Issues & Insights
Joe Biden violates his own mask mandate. (C-SPAN)

Will Biden Propose A Mask Mandate Penalty Tax, Too?

I&I Editorial

Joe Biden can’t seem to make up his mind about whether he supports a national mask mandate. First, he was for it. Then he said it was unconstitutional. Now he’s saying he thinks he could do it through an executive order.

Well, here’s an idea. If Biden is so determined to impose a national mask mandate, he should just follow the path laid out by Obamacare, that “big f–-ing deal” which, for the first time ever, forced Americans to buy something millions didn’t want or need – government-approved insurance.

The justification for the Obamacare insurance mandate was that it was good for society as a whole to have everyone insured because it would improve the nation’s health and save money. That’s why Democrats officially labeled the Obamacare mandate penalty on the uninsured – we are not kidding about this – the “shared responsibility payment.”

When that flagrant violation of the Constitution’s limits on federal intrusion into our lives went before the Supreme Court, Justice John Roberts defended the Obamacare mandate by saying that, because of the way it was structured, it fell under the government’s taxing authority.

In other words, the government wasn’t mandating that you buy insurance, just taxing those who couldn’t prove to the IRS that they had “qualifying coverage.”

Thankfully, the Obamacare mandate penalty went away when Republicans set the amount at zero, but the mandate to buy insurance is technically still on the books.

So why doesn’t Biden, while he’s busy reviving the Obamacare mandate penalty, simply add another requirement: that every American buy and wear a government-approved mask or pay a penalty. Sorry, make a “shared responsibility payment.”

He can use the same argument as he and Barack Obama did for the individual mandate – that it will improve public health and save money.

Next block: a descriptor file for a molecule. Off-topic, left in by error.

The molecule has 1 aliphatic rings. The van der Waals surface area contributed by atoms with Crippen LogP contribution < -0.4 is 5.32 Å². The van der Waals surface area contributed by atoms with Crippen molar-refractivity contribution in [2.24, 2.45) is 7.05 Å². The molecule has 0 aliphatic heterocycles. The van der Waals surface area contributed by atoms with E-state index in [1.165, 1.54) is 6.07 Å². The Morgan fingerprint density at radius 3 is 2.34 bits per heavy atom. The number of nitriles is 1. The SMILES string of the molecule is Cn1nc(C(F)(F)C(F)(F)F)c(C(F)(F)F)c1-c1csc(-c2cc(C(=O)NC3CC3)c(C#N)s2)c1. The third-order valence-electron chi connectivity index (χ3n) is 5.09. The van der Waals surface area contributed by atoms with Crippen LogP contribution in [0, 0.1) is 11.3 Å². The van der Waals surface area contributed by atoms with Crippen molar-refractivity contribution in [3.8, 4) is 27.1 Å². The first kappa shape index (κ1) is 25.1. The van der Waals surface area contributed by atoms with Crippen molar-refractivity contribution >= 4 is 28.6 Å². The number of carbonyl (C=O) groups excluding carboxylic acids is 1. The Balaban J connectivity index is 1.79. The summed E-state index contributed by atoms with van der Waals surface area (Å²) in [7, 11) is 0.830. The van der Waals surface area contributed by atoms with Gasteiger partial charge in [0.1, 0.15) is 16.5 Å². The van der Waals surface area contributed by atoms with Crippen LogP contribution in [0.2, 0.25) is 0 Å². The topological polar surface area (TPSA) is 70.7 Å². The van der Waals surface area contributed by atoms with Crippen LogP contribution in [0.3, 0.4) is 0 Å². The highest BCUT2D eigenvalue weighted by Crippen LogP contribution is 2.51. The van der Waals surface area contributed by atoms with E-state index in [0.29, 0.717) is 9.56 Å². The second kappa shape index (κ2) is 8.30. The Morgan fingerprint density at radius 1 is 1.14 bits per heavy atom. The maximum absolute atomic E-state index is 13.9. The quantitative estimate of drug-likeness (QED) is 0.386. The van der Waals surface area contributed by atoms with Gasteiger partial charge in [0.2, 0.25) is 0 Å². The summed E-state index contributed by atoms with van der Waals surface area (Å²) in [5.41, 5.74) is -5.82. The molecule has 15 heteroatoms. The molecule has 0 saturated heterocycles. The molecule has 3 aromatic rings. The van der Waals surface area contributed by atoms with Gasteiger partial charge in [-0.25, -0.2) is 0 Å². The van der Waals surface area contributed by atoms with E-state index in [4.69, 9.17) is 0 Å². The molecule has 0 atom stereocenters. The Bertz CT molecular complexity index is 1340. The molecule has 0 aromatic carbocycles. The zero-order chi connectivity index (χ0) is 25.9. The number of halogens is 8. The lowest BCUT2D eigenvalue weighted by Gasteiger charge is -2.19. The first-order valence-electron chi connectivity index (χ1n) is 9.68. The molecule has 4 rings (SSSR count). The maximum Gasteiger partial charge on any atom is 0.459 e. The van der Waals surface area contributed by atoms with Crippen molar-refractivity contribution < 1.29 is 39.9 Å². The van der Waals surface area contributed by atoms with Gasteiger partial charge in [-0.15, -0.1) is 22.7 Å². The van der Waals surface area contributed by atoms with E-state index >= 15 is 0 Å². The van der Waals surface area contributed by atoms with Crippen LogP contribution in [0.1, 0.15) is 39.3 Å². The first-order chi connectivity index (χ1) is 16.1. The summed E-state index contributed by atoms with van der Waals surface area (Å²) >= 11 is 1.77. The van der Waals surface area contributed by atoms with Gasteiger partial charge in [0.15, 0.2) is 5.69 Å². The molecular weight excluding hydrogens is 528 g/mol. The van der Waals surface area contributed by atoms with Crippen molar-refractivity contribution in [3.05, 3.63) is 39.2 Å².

Now, we know what you are going to say: “What about those who can’t afford a mask?”

Fear not. Obamacare shows us the way.

All that’s required is the creation of Mask Exchanges, either run by states or the federal government, and a site. There you will be able to choose from several government-approved masks.

After selecting the mask, you enter your projected income for the year, your marital status, and the number of children you have. Depending on your answers to those questions, a mask subsidy would kick in. For a married couple with two children making $50,000 a year, for example, a $2 mask might cost something like $1.25.

Then the government would pay the mask manufacturer the difference.

There would, of course, have to be a new regulatory agency to make sure that mask manufacturers weren’t taking advantage of the subsidies to jack up mask prices.

And we’d need a new federal department to certify that the masks being sold meet the government’s standards. Maybe Biden can have his “Board of Scientists” do that while they are approving a coronavirus vaccine.

To be fair, there would have to be exemptions to the mask mandate for those who meet a specified set of criteria which, like the Obamacare mandate exemptions, would include spousal abuse. All they’d have to do to qualify for the exemption is go to their local Mask Exchange and fill out the necessary paperwork.

At tax time, you’d simply need to provide proof that you purchased a mask, and wore it per the Biden mask mandate guidelines. Those who can’t show they met the mandate would make a “shared responsibility payment,” with the penalty amount based on their adjusted gross income.

As to what proof would be required to show compliance, surely the IRS could come up with a set of instructions that are simple and easy to follow.

Oh, and one more thing. If your income was higher or lower than you predicted when you enrolled in the Affordable Mask Program, you’d have to either pay back the excess subsidy money (if you made more money) when you file your taxes, or get a larger tax refund (if your income was lower).

Now, what could be simpler and more effective than that?

— Written by the I&I Editorial Board

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I & I Editorial Board

The Issues and Insights Editorial Board has decades of experience in journalism, commentary and public policy.

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